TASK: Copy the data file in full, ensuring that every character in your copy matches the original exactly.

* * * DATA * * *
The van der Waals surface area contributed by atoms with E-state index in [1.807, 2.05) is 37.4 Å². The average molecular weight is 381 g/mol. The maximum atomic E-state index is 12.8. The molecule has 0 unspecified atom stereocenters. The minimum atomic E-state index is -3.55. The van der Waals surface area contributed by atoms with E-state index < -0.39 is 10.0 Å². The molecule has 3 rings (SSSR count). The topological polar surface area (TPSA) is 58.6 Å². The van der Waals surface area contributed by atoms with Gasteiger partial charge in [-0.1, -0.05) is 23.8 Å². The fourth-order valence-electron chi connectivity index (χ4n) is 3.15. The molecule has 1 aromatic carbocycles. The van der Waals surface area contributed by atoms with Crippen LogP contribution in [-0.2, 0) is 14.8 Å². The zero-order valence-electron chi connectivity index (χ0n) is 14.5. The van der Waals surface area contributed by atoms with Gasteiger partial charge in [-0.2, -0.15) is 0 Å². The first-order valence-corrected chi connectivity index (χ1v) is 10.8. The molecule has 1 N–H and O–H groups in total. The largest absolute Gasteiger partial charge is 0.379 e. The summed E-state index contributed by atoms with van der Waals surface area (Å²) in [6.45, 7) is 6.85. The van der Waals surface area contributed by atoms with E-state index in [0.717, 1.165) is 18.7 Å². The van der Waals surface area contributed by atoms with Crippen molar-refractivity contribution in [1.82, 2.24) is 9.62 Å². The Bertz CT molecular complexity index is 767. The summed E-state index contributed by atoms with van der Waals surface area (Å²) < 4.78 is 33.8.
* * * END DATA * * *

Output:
The van der Waals surface area contributed by atoms with E-state index in [1.807, 2.05) is 37.4 Å². The average molecular weight is 381 g/mol. The maximum atomic E-state index is 12.8. The molecule has 0 unspecified atom stereocenters. The minimum atomic E-state index is -3.55. The van der Waals surface area contributed by atoms with E-state index < -0.39 is 10.0 Å². The molecule has 3 rings (SSSR count). The topological polar surface area (TPSA) is 58.6 Å². The van der Waals surface area contributed by atoms with Gasteiger partial charge in [-0.1, -0.05) is 23.8 Å². The fourth-order valence-electron chi connectivity index (χ4n) is 3.15. The molecule has 1 aromatic carbocycles. The van der Waals surface area contributed by atoms with Crippen LogP contribution in [-0.2, 0) is 14.8 Å². The zero-order valence-electron chi connectivity index (χ0n) is 14.5. The van der Waals surface area contributed by atoms with Gasteiger partial charge in [-0.2, -0.15) is 0 Å². The first-order valence-corrected chi connectivity index (χ1v) is 10.8. The molecule has 1 N–H and O–H groups in total. The largest absolute Gasteiger partial charge is 0.379 e. The summed E-state index contributed by atoms with van der Waals surface area (Å²) in [6.45, 7) is 6.85. The van der Waals surface area contributed by atoms with E-state index in [0.717, 1.165) is 18.7 Å². The van der Waals surface area contributed by atoms with Crippen molar-refractivity contribution in [1.82, 2.24) is 9.62 Å². The Bertz CT molecular complexity index is 767. The summed E-state index contributed by atoms with van der Waals surface area (Å²) < 4.78 is 33.8.